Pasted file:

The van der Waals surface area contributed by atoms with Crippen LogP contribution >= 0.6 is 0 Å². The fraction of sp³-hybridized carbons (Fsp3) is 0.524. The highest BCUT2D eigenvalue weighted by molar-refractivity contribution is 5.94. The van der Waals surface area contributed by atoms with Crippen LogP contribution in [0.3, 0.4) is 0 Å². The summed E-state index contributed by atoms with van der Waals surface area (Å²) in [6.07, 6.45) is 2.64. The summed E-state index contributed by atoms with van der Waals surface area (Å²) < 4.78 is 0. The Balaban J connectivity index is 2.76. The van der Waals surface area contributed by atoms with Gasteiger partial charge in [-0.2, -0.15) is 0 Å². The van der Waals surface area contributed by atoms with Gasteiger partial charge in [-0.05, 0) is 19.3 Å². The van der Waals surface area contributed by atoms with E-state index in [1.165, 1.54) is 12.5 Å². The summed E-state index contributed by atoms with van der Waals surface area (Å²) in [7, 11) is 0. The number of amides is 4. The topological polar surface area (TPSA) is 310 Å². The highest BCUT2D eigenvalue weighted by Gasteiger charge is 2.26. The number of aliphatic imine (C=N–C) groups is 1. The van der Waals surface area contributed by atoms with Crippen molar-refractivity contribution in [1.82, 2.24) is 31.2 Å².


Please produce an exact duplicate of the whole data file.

The van der Waals surface area contributed by atoms with Crippen LogP contribution >= 0.6 is 0 Å². The fraction of sp³-hybridized carbons (Fsp3) is 0.524. The highest BCUT2D eigenvalue weighted by molar-refractivity contribution is 5.94. The van der Waals surface area contributed by atoms with Crippen LogP contribution in [0.3, 0.4) is 0 Å². The summed E-state index contributed by atoms with van der Waals surface area (Å²) in [6.07, 6.45) is 2.64. The summed E-state index contributed by atoms with van der Waals surface area (Å²) < 4.78 is 0. The Balaban J connectivity index is 2.76. The van der Waals surface area contributed by atoms with Gasteiger partial charge in [-0.2, -0.15) is 0 Å². The van der Waals surface area contributed by atoms with Gasteiger partial charge in [-0.05, 0) is 19.3 Å². The van der Waals surface area contributed by atoms with E-state index in [1.165, 1.54) is 12.5 Å². The summed E-state index contributed by atoms with van der Waals surface area (Å²) in [7, 11) is 0. The number of amides is 4. The topological polar surface area (TPSA) is 310 Å². The highest BCUT2D eigenvalue weighted by Gasteiger charge is 2.26. The number of aliphatic imine (C=N–C) groups is 1. The van der Waals surface area contributed by atoms with Crippen molar-refractivity contribution in [1.82, 2.24) is 31.2 Å².